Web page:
News & Events

Interview with Niklaus Hilti, CEO and CIO of Credit Suisse Insurance Linked Strategies Ltd

  1. The Insurance Linked Securities industry continues to see growth and is increasingly being seen as a diversified source of alpha in investment portfolios. Could you please share with our readers a bit of background to Credit Suisse’s ILS business, including details about the key personnel in your team?

    Our Credit Suisse Insurance Linked Strategies (CSILS) team has one of the longest track records in the ILS space dating back to 2003 when members of our team first managed ILS funds at Bank Leu, a former Credit Suisse Group subsidiary. Today, we sit within our own legal entity – Credit Suisse Insurance Linked Strategies Ltd, a Credit Suisse Group subsidiary – and have built out a very successful ILS platform with currently more than $8bn assets under management.

    Given that the skillset required in ILS is very similar to that in the reinsurance industry, many members of our investment team have previously worked for leading insurance and reinsurance companies in underwriting, risk modeling and risk pricing – i.e. similar to their current roles. Our 20 investment professionals have combined more than 220 years of relevant experience and, on average, have been with Credit Suisse for more than 11 years. In total, we have more than 55 people fully dedicated to ILS and in addition supported by various teams within Credit Suisse.

  2. What was your motivation for venturing into the ILS space, and how has the business grown and changed over the years?

    The appeal of the ILS space is that it applies established, proven reinsurance concepts in a more dynamic and innovative capital market environment. The capital market with trillions of dollars of capital is a natural risk taker for the kind of low frequency, high impact catastrophes that have previously only been covered by reinsurance companies in the traditional market. The transfer of part of these catastrophe risks is really a win-win-win situation: the overall risk taking capacity in the re/insurance industry is enlarged which allows insurers and reinsurers to provide additional coverage where they were previously constraint by capital requirements which ultimately benefits insurance buyers; insurers and reinsurers can stabilize their capital base by transferring part of their peak risks to the capital market; and capital market investors benefit from access to a niche asset class with attractive return potential, a floating-rate return structure and truly low correlation to traditional and alternative asset classes.

    Our CSILS business has grown to more than $8bn in assets under management over the last years. While we started out managing pure cat bond portfolios, we soon saw the need to access more diversified reinsurance risks and were the first in Europe to launch a commingled fund that invested into both cat bonds and collateralized reinsurance contracts. Over the years, we have continuously strived to maintain a competitive edge by developing new structures and investment solutions for clients. In 2009 for example, we launched the first commingled pure life fund with a main focus on macro longevity and excess mortality risks. In 2014, we became the first ILS manager to invest in a start-up rated reinsurance company, funded by an existing investor of a CSILS managed fund. The year after, we funded the Lloyds syndicate ‘Arcus 1856’ through CSILS managed funds which made us the first ILS manager in the market with the ability to transact in cat bonds, collateralized reinsurance, rated reinsurance and a Lloyd’s syndicate.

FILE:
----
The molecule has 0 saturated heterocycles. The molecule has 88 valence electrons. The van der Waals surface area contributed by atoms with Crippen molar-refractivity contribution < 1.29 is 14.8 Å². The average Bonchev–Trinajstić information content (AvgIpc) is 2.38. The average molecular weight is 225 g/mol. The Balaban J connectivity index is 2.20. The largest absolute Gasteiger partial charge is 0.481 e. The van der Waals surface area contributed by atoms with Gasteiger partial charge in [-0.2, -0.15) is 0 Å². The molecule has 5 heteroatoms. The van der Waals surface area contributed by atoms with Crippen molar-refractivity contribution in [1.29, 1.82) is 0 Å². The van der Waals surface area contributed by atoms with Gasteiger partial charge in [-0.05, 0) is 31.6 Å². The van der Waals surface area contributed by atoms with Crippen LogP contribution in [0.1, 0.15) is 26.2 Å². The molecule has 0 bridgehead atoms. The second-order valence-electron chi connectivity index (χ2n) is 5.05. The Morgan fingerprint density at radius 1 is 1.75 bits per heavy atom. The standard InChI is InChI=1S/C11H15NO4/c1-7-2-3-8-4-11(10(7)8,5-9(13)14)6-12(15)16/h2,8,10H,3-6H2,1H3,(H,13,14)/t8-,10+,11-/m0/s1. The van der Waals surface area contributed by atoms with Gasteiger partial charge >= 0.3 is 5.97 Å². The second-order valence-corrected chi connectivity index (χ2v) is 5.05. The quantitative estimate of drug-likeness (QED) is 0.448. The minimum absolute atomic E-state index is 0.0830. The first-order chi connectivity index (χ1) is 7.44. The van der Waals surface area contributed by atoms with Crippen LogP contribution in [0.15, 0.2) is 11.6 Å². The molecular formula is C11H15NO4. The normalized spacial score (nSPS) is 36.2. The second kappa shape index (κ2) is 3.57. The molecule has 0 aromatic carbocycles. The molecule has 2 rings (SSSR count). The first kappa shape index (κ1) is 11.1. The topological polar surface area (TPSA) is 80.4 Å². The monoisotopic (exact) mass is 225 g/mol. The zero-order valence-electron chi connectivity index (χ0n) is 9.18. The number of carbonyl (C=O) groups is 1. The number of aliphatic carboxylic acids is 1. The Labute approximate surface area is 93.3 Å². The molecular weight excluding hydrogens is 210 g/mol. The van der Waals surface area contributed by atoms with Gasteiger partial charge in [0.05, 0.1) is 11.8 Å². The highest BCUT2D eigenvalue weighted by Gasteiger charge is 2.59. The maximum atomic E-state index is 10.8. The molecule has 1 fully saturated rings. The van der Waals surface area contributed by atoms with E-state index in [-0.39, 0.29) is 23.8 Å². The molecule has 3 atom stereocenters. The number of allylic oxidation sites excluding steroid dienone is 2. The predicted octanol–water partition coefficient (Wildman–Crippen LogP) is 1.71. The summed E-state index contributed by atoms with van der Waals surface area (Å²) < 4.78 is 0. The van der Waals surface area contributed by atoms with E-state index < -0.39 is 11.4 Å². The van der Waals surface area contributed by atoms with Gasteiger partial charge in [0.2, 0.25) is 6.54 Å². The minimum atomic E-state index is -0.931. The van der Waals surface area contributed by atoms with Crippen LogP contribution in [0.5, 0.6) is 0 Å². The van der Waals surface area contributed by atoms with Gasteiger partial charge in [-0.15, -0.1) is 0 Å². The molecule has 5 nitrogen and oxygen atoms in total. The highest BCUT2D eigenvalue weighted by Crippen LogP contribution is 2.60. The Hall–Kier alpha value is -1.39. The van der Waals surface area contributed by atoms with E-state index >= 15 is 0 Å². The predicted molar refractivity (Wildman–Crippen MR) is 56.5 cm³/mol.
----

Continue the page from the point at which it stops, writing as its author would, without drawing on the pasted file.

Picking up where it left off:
Given the size of our team today and the risk limits we write each year, CSILS compares to the largest reinsurers in the world in the property catastrophe segment. We believe that innovation and flexibility is key to adapt to the changing market environment and offer investors attractive investment solutions suited to their needs and the market conditions.

  3. Can you briefly describe and explain the differences between the various IRIS funds offered by Credit Suisse? What is your edge over competing ILS products?

    We offer a comprehensive range of ILS investment solutions. Our commingled funds have different risk/return and liquidity profiles allowing investors to choose according to their risk tolerance level and liquidity requirements. “Risk” in this context typically refers to the expected loss in the portfolio and the maximum drawdown potential. Our offering ranges from a fund expected to yield only a few percentage points a year to double-digit return potential. In addition, we have structured several bespoke client mandates for large institutional investors which can be very much tailored to the client’s preferences.